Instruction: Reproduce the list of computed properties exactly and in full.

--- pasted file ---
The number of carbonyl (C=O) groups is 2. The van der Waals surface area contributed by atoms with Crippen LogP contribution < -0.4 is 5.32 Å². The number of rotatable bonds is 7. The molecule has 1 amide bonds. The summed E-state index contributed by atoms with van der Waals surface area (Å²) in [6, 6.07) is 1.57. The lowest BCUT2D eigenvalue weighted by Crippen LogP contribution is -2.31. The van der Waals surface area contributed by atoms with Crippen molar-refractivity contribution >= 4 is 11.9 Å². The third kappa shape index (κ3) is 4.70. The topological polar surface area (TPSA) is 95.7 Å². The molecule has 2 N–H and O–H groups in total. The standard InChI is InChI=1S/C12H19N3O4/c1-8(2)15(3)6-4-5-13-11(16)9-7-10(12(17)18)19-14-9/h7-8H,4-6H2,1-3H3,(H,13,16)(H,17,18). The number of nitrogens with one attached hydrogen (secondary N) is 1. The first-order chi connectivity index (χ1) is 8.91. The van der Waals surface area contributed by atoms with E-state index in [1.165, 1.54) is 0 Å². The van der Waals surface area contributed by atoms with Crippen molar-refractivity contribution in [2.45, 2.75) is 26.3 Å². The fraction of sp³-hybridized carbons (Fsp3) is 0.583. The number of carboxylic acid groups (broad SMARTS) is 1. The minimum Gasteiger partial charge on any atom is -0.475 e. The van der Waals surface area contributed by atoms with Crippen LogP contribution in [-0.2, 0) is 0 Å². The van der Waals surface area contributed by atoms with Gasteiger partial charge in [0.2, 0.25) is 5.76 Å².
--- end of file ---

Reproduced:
The number of carbonyl (C=O) groups is 2. The van der Waals surface area contributed by atoms with Crippen LogP contribution < -0.4 is 5.32 Å². The number of rotatable bonds is 7. The molecule has 1 amide bonds. The summed E-state index contributed by atoms with van der Waals surface area (Å²) in [6, 6.07) is 1.57. The lowest BCUT2D eigenvalue weighted by Crippen LogP contribution is -2.31. The van der Waals surface area contributed by atoms with Crippen molar-refractivity contribution >= 4 is 11.9 Å². The third kappa shape index (κ3) is 4.70. The topological polar surface area (TPSA) is 95.7 Å². The molecule has 2 N–H and O–H groups in total. The standard InChI is InChI=1S/C12H19N3O4/c1-8(2)15(3)6-4-5-13-11(16)9-7-10(12(17)18)19-14-9/h7-8H,4-6H2,1-3H3,(H,13,16)(H,17,18). The number of nitrogens with one attached hydrogen (secondary N) is 1. The first-order chi connectivity index (χ1) is 8.91. The van der Waals surface area contributed by atoms with E-state index in [1.165, 1.54) is 0 Å². The van der Waals surface area contributed by atoms with Crippen molar-refractivity contribution in [2.45, 2.75) is 26.3 Å². The fraction of sp³-hybridized carbons (Fsp3) is 0.583. The number of carboxylic acid groups (broad SMARTS) is 1. The minimum Gasteiger partial charge on any atom is -0.475 e. The van der Waals surface area contributed by atoms with Crippen LogP contribution in [-0.2, 0) is 0 Å². The van der Waals surface area contributed by atoms with Gasteiger partial charge in [0.2, 0.25) is 5.76 Å².